FDA gets injunction against Ohio drug maker

WASHINGTON (Legal Newsline) - A drug manufacturer has been hit with a permanent injunctoin after the Food and Drug Administration found procedures were not followed to prevent contamination of sterile drugs.

In the complaint filed by the United States, the FDA inspected the Bedford, Ohio-based Ben Venue Laboratories from Nov. 7 to Dec. 2, 2011, and found violations including failure to properly clean and maintain equipment to ensure the safety and quality of the sterile drugs it manufactures, among other violations.

In addition, the FDA stated that the company failed to conduct an adequate investigation of its drugs that did not meet its specifications.

Ben Venue manufactures numerous generic sterile injectable drug products which include cancer medications.

The consent decree of permanent injunction was ruled by U.S. District Court Judge Leslie Wells at the request of the FDA.

The permanent injunction announced by the Department of Justice also was entered against George P. Doyle, president and chief executive officer, Kimberly A. Kellemann, vice president of operations, and Douglas A Rich, vice president of quality operations.

According to the complaint, the problems have been reoccurring.

During the FDA's May 2011 inspection, 48 deviations from good manufacturing practices including an inadequate quality control unit, insufficient and untimely investigations, poor designed aseptic processing area and employee practices, failure to prevent microbial contamination of drug products, and failure to determine the root cause for microbial contaminants.

Furthermore, the FDA and Ben Venue's history includes 35 inspections since 1997 with approximately 40 recalls since February 2002.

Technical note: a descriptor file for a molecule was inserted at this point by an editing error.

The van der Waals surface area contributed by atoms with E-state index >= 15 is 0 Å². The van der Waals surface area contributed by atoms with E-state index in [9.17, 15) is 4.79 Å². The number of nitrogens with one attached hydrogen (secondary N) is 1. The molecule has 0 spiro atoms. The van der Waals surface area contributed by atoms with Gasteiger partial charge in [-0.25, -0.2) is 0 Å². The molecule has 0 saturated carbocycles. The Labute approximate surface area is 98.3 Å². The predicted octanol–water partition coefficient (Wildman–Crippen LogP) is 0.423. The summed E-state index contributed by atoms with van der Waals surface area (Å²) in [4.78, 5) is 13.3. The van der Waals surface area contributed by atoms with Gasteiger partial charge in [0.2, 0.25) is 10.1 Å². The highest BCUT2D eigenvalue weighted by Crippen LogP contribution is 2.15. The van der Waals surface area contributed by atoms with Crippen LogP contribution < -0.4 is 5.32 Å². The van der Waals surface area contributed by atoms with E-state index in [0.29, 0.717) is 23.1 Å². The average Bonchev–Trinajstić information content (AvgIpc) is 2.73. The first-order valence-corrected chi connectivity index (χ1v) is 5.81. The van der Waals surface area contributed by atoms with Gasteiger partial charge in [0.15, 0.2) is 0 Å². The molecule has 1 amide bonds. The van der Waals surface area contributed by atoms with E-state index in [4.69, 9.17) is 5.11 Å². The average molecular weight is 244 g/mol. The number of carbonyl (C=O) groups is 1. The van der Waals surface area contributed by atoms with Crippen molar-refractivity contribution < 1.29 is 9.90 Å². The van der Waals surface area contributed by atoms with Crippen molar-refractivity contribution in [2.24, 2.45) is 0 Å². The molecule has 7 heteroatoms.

According to the consent decree, to resume operation Ben Venue must create and implement a remediation plan and hold an inspection by the FDA to confirm manufacturing processes a full compliant with the law.

Under the decree, Ben Venue may continue to manufacture and distribute a subset of their dugs which are currently under a shortage according to the FDA. However, before distribution the company's expect must conduct a batch-by-batch review and certify that no deviations occurred during the manufacturing of the drug that could affect the safety or quality.

"This consent decree restricts Ben Venue from manufacturing and distributing certain drugs until the company fully complies with the law," said Stuart F. Delery, Principal Deputy Assistant Attorney General for the Justice Department's Civil Division. "As this case demonstrates, the Department of Justice and FDA will work together to protect the health and safety of Americans by making sure that those who produce and distribute prescription drugs follow the law."

FDA regulations establish minimum current good manufacturing practices which require manufacturers to control all aspects of the process and procedures by which drugs are manufactured in order to prevent unsafe and ineffective products from being produced.

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